It's challenging to capture the attention of reporters and bloggers these days. Everyone is busy—overwhelmed by the amount of content flowing their way and inundated with pitches.
So when I opened an email this morning that started with "Hi, Mark, you social media guru, you," I can't say I was surprised.
It was an attempt to be creative but, unfortunately, it didn't work. I'd never consider myself a "guru," and it makes me uncomfortable if someone describes me as a "guru" or a "social media expert." I may be good at offering social media services but "guru" is extremely lofty territory.
This pitch got me thinking about the mistakes PR folks and companies make when they approach bloggers and media. As a reporter for more than 10 years, I have seen thousands of pitches, and created some of my own (including many that failed to resonate).
Here are some things to avoid when pitching:
1. Trying to be too creative, cute or out of the box. Yes, you want to stand out from the crowd, but at the end of the day your pitch will resonate if there is a strong, compelling or interesting story. You can dress it up all you want, but the focus should be on the story.
2. Not knowing what the reporter or blogger is interested in. I still get pitches for telecom equipment even though I haven't written about telecom in many months. I also get pitches about technologies that I have absolutely no interest in.
3. A lack of personalization. At least the person above used "Hi, Mark." I've received countless pitches with no name at all, or simply "Blogger." If you really want my attention, show me you've done some homework.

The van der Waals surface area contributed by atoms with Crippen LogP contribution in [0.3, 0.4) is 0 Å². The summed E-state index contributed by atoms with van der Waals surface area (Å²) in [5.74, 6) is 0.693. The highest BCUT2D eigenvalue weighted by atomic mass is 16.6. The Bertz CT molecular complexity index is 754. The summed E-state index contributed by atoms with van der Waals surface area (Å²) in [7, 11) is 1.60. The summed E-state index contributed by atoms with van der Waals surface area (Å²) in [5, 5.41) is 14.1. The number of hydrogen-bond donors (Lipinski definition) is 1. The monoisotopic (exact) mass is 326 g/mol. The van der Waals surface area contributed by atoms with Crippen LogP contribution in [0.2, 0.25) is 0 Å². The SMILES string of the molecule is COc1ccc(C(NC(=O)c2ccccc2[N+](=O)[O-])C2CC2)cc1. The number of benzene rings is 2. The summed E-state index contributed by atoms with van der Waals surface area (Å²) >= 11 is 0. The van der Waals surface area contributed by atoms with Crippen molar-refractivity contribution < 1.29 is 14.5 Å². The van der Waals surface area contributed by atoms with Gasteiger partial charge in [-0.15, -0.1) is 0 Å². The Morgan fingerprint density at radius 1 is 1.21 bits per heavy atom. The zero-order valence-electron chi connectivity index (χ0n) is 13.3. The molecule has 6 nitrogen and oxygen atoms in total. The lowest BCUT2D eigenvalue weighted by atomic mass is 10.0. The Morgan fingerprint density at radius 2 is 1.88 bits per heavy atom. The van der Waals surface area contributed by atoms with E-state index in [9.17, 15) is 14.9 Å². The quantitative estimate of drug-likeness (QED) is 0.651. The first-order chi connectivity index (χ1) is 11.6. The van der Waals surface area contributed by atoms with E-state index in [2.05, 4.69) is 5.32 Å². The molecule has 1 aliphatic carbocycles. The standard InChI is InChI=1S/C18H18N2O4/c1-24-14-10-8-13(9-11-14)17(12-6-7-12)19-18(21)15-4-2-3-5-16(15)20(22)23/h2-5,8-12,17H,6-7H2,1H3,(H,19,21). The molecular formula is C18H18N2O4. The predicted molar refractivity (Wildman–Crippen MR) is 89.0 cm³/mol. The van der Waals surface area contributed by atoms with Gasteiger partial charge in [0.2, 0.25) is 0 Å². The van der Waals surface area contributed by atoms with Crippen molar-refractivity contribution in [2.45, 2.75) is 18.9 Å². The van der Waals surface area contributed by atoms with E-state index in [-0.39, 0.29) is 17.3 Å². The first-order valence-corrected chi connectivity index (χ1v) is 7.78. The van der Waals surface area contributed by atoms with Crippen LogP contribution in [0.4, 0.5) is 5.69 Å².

4. Sending a press release about a new product or service but not offering a chance to try it out. This is particularly relevant for online services that don't involve shipping, and that can be turned off after a certain period of time. Yesterday, for example, I got an e-mail pitch about Slacker Premium that went on and on but didn't offer me the chance to check it out.
5. Not making it easy to opt out. If you're going to visit my inbox without being invited, you should be polite enough to make it relatively easy for me to send you away. My biggest nemesis these days is Cision, whose clients pound away with press release after press release but make me do the work at unsubscribing. I've suggested to Cision that they offer a bulk opt-out option, but that would be too easy and not Cision-friendly.
6. Sending press releases with no URL to the press release itself. Sometimes a press release arrives that could be tweetable but, without a link, it's not going to happen.
7. Pitching clients who would conflict with my own clients. I think it's fairly well known that I work closely with Sysomos, but you would be surprised by how many social media monitoring services pitch me about their industry-leading offerings.
8. Sending a pitch with no story or angle. We're all busy, and I really don't have the time to think through what your pitch should be—that's your job. Make it easy for me to quickly "get" why your pitch is different, interesting, exciting or innovative.
Mark Evans is the president of ME Consulting, and blogs at Mark Evans Tech, where this article originally ran.